Background Air pollution constitutes a significant stimulus of asthma exacerbations; however, the impacts of exposure to major air pollutants on asthma-related hospital admissions and emergency room visits (ERVs) have not been fully determined. Objective We sought to quantify the associations between short-term exposure to air pollutants [ozone (O3), carbon monoxide (CO), nitrogen dioxide (NO2), sulfur dioxide (SO2), and particulate matter ≤10μm (PM10) and PM2.5] and the asthma-related emergency room visits (ERV) and hospitalizations. Methods Systematic computerized searches without language limitation were performed. Pooled relative risks (RRs) and 95% confidence intervals (95%CIs) were estimated using the random-effect models. Sensitivity analyses and subgroup analyses were also performed. Results After screening of 246 studies, 87 were included in our analyses. Air pollutants were associated with significantly increased risks of asthma ERVs and hospitalizations [O3: RR(95%CI), 1.009 (1.006, 1.011); I2 = 87.8%, population-attributable fraction (PAF) (95%CI): 0.8 (0.6, 1.1); CO: RR(95%CI), 1.045 (1.029, 1.061); I2 = 85.7%, PAF (95%CI): 4.3 (2.8, 5.7); NO2: RR(95%CI), 1.018 (1.014, 1.022); I2 = 87.6%, PAF (95%CI): 1.8 (1.4, 2.2); SO2: RR(95%CI), 1.011 (1.007, 1.015); I2 = 77.1%, PAF (95%CI): 1.1 (0.7, 1.5); PM10: RR(95%CI), 1.010 (1.008, 1.013); I2 = 69.1%, PAF (95%CI): 1.1 (0.8, 1.3); PM2.5: RR(95%CI), 1.023 (1.015, 1.031); I2 = 82.8%, PAF (95%CI): 2.3 (1.5, 3.1)]. Sensitivity analyses yielded compatible findings as compared with the overall analyses without publication bias. Stronger associations were found in hospitalized males, children and elderly patients in warm seasons with lag of 2 days or greater. Conclusion Short-term exposures to air pollutants account for increased risks of asthma-related ERVs and hospitalizations that constitute a considerable healthcare utilization and socioeconomic burden.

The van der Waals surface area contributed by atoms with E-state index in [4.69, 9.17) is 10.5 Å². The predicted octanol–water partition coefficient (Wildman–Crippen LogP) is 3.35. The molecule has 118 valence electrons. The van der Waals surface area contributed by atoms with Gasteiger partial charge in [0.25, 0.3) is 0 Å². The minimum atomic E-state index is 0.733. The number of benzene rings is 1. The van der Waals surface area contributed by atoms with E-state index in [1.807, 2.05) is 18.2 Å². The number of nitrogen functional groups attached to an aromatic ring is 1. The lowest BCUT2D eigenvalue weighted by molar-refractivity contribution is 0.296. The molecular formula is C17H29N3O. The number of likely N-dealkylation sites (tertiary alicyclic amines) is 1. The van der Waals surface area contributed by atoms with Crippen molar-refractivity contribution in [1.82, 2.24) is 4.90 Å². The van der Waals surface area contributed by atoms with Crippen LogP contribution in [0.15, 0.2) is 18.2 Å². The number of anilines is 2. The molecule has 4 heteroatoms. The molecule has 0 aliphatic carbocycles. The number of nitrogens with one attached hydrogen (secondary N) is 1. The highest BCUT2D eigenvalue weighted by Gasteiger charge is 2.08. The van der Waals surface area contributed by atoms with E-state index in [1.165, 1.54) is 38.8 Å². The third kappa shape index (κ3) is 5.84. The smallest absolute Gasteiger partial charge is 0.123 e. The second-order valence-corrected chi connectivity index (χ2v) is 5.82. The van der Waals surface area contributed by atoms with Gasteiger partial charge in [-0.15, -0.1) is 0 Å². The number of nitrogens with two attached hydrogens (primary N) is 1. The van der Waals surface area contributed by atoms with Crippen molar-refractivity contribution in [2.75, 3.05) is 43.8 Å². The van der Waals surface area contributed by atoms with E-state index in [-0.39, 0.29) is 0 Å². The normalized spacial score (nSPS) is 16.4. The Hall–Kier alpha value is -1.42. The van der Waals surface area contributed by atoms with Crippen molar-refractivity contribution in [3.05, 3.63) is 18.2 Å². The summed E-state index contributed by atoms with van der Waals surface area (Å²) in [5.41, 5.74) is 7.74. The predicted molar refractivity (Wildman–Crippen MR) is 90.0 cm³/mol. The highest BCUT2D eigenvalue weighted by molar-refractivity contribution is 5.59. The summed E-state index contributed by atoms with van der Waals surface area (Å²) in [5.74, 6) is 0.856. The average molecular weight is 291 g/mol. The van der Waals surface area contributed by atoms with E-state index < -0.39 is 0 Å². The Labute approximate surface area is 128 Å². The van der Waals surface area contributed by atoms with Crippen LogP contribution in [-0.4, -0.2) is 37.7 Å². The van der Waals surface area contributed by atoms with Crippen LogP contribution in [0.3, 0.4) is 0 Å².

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              Air Pollution Exposure and Cardiovascular Disease

              Ambient air pollution (AAP) and particulate matters (PM) have been closely associated with adverse health effects such as respiratory disease and cardiovascular diseases. Previous studies have examined the adverse health effects associated with short- and long-term exposure to AAP and outdoor PM on respiratory disease. However, the effect of PM size (PM2.5 and PM10) on cardiovascular disease has not been well studied. Thus, it remains unclear how the size of the inhalable particles (coarse, fine, or ultrafine) affects mortality and morbidity. Airborne PM concentrations are commonly used for ambient air quality management worldwide, owing to the known effects on cardiorespiratory health. In this article, we assess the relationship between cardiovascular diseases and PM, with a particular focus on PM size. We discuss the association of PM2.5 and PM10, nitrogen dioxide (NO2), and elemental carbon with mortality and morbidity due to cardiovascular diseases, stroke, and altered blood pressure, based on epidemiological studies. In addition, we provide evidence that the adverse health effects of AAP and PM are more pronounced among the elderly, children, and people with preexisting cardiovascular and respiratory conditions. Finally, we critically summarize the literature pertaining to cardiovascular diseases, including atherosclerosis and stroke, and introduce potential studies to better understand the health significance of AAP and PM on cardiovascular disease.